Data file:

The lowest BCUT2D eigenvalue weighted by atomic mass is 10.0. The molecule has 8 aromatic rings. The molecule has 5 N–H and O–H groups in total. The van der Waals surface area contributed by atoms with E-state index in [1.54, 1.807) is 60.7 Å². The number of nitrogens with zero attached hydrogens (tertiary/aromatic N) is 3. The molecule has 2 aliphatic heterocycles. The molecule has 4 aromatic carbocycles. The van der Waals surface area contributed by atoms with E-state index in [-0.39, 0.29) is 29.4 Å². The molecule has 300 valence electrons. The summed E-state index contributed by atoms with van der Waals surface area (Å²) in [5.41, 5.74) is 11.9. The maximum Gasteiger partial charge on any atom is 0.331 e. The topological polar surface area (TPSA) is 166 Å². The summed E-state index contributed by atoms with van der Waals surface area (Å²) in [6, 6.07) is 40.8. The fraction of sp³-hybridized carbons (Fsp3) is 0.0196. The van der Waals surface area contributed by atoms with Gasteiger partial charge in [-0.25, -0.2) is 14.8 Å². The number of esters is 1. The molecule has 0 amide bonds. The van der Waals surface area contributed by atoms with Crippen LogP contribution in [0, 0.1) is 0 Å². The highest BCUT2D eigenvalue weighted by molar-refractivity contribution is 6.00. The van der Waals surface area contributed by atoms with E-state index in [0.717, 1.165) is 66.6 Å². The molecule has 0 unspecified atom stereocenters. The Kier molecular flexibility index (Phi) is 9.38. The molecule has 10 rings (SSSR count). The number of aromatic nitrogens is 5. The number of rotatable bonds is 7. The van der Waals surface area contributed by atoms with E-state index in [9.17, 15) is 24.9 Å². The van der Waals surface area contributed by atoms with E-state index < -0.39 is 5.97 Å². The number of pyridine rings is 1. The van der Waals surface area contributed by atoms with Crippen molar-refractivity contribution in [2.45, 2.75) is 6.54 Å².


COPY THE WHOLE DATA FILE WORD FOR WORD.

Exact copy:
The lowest BCUT2D eigenvalue weighted by atomic mass is 10.0. The molecule has 8 aromatic rings. The molecule has 5 N–H and O–H groups in total. The van der Waals surface area contributed by atoms with E-state index in [1.54, 1.807) is 60.7 Å². The number of nitrogens with zero attached hydrogens (tertiary/aromatic N) is 3. The molecule has 2 aliphatic heterocycles. The molecule has 4 aromatic carbocycles. The van der Waals surface area contributed by atoms with E-state index in [-0.39, 0.29) is 29.4 Å². The molecule has 300 valence electrons. The summed E-state index contributed by atoms with van der Waals surface area (Å²) in [5.41, 5.74) is 11.9. The maximum Gasteiger partial charge on any atom is 0.331 e. The topological polar surface area (TPSA) is 166 Å². The summed E-state index contributed by atoms with van der Waals surface area (Å²) in [6, 6.07) is 40.8. The fraction of sp³-hybridized carbons (Fsp3) is 0.0196. The van der Waals surface area contributed by atoms with Gasteiger partial charge in [-0.25, -0.2) is 14.8 Å². The number of esters is 1. The molecule has 0 amide bonds. The van der Waals surface area contributed by atoms with Crippen LogP contribution in [0, 0.1) is 0 Å². The highest BCUT2D eigenvalue weighted by molar-refractivity contribution is 6.00. The van der Waals surface area contributed by atoms with E-state index in [0.717, 1.165) is 66.6 Å². The molecule has 0 unspecified atom stereocenters. The Kier molecular flexibility index (Phi) is 9.38. The molecule has 10 rings (SSSR count). The number of aromatic nitrogens is 5. The number of rotatable bonds is 7. The van der Waals surface area contributed by atoms with E-state index in [9.17, 15) is 24.9 Å². The van der Waals surface area contributed by atoms with E-state index < -0.39 is 5.97 Å². The number of pyridine rings is 1. The van der Waals surface area contributed by atoms with Crippen molar-refractivity contribution in [2.45, 2.75) is 6.54 Å².